Reagan swept the South, and although he lost five more primaries to Bush—including the Massachusetts primary in which he came in third place behind John B. Anderson—the former governor had a lock on the nomination very early in the season. Reagan said he would always be grateful to the people of Iowa for giving him "the kick in the pants" he needed.

Reagan was an adherent to a policy known as supply-side economics, which argues that economic growth can be most effectively created using incentives for people to produce (supply) goods and services, such as adjusting income tax and capital gains tax rates. Accordingly, Reagan promised an economic revival that would benefit all sectors of the population. He said that cutting tax rates would actually increase tax revenues because the lower rates would cause people to work harder as they would be able to keep more of their money. Reagan also called for a drastic cut in "big government" and pledged to deliver a balanced budget for the first time since 1969. In the primaries Bush called Reagan's economic policy "voodoo economics" because it promised to lower taxes and increase revenues at the same time.

Candidates

Nominee

Candidate Most recent position Home state Campaign

Withdrawal date

Popular

vote

Contests won Running mate
Ronald Reagan
Ronald Reagan with cowboy hat 12-0071M edit.jpg
Governor of California
(1967–1975)
Flag-map of California.svg
California
Ronald Reagan 1980 bumper sticker 2014BSPresLine3Click-1x4.jpg

(CampaignPositions)
Secured nomination: May 26, 1980
7,709,793
(59.79%)
44 George Bush

Withdrew during primaries

Candidate Most recent position Home state Campaign

Withdrawal date

Popular vote Contests won
George Bush
George H. W. Bush official CIA portrait.jpg
11th Director of Central Intelligence
(1976–1977)
Texas

Texas
Bush80.gif

Withdrew: May 26
(endorsed Ronald Reagan, nominated for Vice President)
3,070,033

(23.81%)

8

CT, DC, IA, ME, MA, MI, PA, PR

John Anderson
JohnAnderson.png
U.S. Representative
from Illinois
(1961–1981)
Flag map of Illinois.svg

Illinois
Anderson logo.png

Withdrew: April 24

(ran as independent)
1,572,174

(12.19%)

None
Howard Baker
Howard Baker photo.jpg
U.S. Senator
from Tennessee

(1967–1985)
Tennessee

Tennessee
Howard Baker presidential campaign, 1980 (logo).png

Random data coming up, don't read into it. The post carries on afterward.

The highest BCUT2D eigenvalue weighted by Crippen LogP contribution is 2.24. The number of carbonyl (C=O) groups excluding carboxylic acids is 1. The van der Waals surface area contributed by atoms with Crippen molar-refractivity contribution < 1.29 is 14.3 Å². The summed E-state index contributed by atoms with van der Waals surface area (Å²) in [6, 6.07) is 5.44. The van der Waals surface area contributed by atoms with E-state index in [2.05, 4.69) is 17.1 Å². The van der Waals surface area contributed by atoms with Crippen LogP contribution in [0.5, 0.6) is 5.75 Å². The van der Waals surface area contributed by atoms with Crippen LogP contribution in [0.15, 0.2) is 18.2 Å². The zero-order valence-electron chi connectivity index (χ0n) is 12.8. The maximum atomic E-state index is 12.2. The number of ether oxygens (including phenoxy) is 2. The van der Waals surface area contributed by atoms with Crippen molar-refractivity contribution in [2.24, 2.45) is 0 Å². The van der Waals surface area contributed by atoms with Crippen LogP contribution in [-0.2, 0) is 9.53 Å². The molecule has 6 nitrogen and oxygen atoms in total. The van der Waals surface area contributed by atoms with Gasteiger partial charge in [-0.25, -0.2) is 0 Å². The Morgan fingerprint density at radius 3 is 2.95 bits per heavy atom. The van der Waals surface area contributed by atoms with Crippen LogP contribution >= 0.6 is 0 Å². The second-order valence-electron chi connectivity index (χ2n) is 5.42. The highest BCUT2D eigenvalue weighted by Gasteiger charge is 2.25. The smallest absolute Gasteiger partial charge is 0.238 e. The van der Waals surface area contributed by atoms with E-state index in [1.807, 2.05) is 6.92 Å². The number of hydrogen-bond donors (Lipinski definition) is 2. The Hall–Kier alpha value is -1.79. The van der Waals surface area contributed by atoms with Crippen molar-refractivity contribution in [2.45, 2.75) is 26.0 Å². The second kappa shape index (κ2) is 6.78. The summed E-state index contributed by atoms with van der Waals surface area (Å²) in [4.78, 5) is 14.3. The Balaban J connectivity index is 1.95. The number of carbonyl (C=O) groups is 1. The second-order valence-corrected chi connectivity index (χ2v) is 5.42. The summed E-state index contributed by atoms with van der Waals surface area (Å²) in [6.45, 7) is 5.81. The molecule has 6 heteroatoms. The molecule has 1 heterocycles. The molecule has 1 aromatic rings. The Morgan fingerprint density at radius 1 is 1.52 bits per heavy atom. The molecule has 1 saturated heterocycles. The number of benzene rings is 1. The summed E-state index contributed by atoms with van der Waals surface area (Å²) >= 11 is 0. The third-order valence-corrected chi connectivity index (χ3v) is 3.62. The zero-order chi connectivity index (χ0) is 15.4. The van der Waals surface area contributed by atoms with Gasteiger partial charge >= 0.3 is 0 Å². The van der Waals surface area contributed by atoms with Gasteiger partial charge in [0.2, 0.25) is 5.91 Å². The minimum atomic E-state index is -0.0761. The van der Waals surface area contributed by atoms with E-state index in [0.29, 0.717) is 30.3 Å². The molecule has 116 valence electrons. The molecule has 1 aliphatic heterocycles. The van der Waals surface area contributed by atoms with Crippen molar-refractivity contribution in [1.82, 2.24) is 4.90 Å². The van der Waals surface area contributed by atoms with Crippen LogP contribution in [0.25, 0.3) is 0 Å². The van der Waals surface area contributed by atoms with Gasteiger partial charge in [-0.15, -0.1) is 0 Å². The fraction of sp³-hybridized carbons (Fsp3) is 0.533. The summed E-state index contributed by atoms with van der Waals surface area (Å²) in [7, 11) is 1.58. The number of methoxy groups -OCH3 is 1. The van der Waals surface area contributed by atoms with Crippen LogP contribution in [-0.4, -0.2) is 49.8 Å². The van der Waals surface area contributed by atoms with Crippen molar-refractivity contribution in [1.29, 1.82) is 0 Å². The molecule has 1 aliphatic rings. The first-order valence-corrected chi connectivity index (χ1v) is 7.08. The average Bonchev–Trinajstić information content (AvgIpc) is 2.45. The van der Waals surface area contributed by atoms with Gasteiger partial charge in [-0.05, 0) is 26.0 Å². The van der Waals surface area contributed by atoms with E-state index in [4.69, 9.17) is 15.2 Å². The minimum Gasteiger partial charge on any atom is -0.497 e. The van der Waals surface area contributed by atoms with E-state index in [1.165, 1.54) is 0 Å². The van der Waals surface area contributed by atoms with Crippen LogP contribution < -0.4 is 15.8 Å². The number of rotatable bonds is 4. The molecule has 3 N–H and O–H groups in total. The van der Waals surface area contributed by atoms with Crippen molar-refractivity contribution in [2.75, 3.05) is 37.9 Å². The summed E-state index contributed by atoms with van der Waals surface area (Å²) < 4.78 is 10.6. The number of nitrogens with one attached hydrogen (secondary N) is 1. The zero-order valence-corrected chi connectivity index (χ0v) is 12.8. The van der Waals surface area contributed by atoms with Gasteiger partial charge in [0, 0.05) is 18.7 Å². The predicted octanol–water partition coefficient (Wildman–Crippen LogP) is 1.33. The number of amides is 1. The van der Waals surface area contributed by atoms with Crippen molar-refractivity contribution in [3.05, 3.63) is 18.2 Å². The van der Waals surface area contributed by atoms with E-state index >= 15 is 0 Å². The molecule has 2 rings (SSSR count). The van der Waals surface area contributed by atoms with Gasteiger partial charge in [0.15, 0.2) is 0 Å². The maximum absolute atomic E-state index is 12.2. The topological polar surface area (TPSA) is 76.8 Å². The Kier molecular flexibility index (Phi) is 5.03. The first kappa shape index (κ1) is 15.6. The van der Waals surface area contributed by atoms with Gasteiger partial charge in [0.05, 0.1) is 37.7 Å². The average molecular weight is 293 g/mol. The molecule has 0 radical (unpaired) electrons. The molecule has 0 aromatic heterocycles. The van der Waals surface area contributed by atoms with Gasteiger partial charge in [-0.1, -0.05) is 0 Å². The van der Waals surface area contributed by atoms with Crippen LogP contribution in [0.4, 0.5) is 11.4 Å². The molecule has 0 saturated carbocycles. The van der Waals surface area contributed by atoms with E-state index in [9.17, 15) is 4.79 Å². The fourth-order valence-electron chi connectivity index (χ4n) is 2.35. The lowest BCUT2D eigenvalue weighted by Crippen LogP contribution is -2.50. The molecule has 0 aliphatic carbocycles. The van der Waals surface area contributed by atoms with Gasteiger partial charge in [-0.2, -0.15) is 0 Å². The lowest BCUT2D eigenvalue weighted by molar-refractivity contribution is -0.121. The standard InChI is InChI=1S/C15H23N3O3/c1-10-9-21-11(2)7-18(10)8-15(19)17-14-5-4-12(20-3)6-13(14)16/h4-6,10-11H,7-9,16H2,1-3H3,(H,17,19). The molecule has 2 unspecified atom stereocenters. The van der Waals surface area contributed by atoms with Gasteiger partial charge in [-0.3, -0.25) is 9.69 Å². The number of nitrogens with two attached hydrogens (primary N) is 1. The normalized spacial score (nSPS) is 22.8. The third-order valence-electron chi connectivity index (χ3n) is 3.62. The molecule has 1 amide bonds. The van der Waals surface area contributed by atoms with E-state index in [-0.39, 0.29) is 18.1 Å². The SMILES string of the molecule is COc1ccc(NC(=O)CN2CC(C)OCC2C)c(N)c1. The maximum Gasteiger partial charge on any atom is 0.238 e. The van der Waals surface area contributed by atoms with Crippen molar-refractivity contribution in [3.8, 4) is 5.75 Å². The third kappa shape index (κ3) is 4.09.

Withdrew: March 5
(endorsed Ronald Reagan)
181,153

(1.41%)

None
Phil Crane
Philip M. Crane 94th Congress 1975.jpg
U.S. Representative
from Illinois
(1969–2005)
Flag map of Illinois.svg

Illinois
Phil Crane presidential campaign, 1980.png

Withdrew: April 17
[6]
(endorsed Ronald Reagan)
97,793

(0.76%)

None
John Connally
John Connally (cropped).jpg
61st Secretary of the Treasury
(1971–1972)
Texas

Texas
John Connally presidential campaign, 1980.png

Withdrew: March 9
(endorsed Ronald Reagan)
82,625

(0.64%)

None
Harold Stassen
Harold Stassen 1980.jpg
25th Governor of Minnesota
(1939–1943)
Pennsylvania

Pennsylvania
[data unknown/missing] 25,425

(0.20%)

None
Bob Dole
Bob Dole bioguide.jpg
U.S. Senator
from Kansas
(1969–1996)
Kansas

Kansas
Bobdole80 transparent.gif

Withdrew: March 15
7,204

(0.06%)

None
Benjamin Fernandez[7] None

Withdrew before primaries

Declined to run

The following potential candidates declined to run for the Republican nomination in 1980.[8][9]

Results

Statewide

Raw Vote Totals Delegate Estimate
Date Jurisdiction Dels Anderson Baker Bush Reagan Others Totals Anderson Baker Bush Reagan Others
January 21 Iowa 38 4,585 16,216 33,530 31,348 20,372 106,051 0 6 13 12 8
February 2 Arkansas 22 State Convention 0 0 8 9 5
February 17 Puerto Rico 20 0 68,934 111,940 0 5,497 186,371 0 8 12 0 0
February 22 Alaska 20 0 34 818 1,789 459 3,100 0 0 5 12 3
February 26 New Hampshire 23 14,458 18,943 33,443 72,983 6,707 146,534 0 3 6 13 0
March 4 Massachusetts 46 122,987 19,366 124,365 115,334 18,771 400,823 16 0 16 15
Vermont 20 19,030 8,055 14,226 19,720 4,580 65,611 6 3 5 6 0
March 8 South Carolina 28 0 753 21,458 78,854 42,287 143,352 0 0 4 15 8
March 11 Alabama 31 0 1,963 53,232 146,042 7,564 208,800 0 0 8 23 0
Florida 55 56,447 6,294 185,527 345,093 20,224 613,585 0 0 19 36 0
Georgia 40 16,853 1,571 25,293 146,500 9,953 200,170 0 0 6 34 0
March 18 Illinois 103 415,193 7,051 124,057 547,355 36,425 1,130,081 39 0 12 52 0
March 25 Connecticut 38 40,354 2,446 70,367 61,735 7,382 182,284 9 0 16 14 0
New York 127 Votes cast for delegate slates by CD, not for candidates 1 0 8 71 43
April 1 Kansas 34 51,493 3,603 35,408 177,988 14,147 282,639 7 0 5 23 0
Wisconsin 37 248,623 3,298 276,164 364,898 9,919 902,902 10 0 11 15 0
April 5 Louisiana 34 0 0 7,818 31,212 2,653 41,683 0 0 7 27 0
April 19 Maine 23 0 0 17 3 3
April 22 Pennsylvania 85 0 30,848 626,759 527,916 26,311 1,211,834 0 0 46 39 0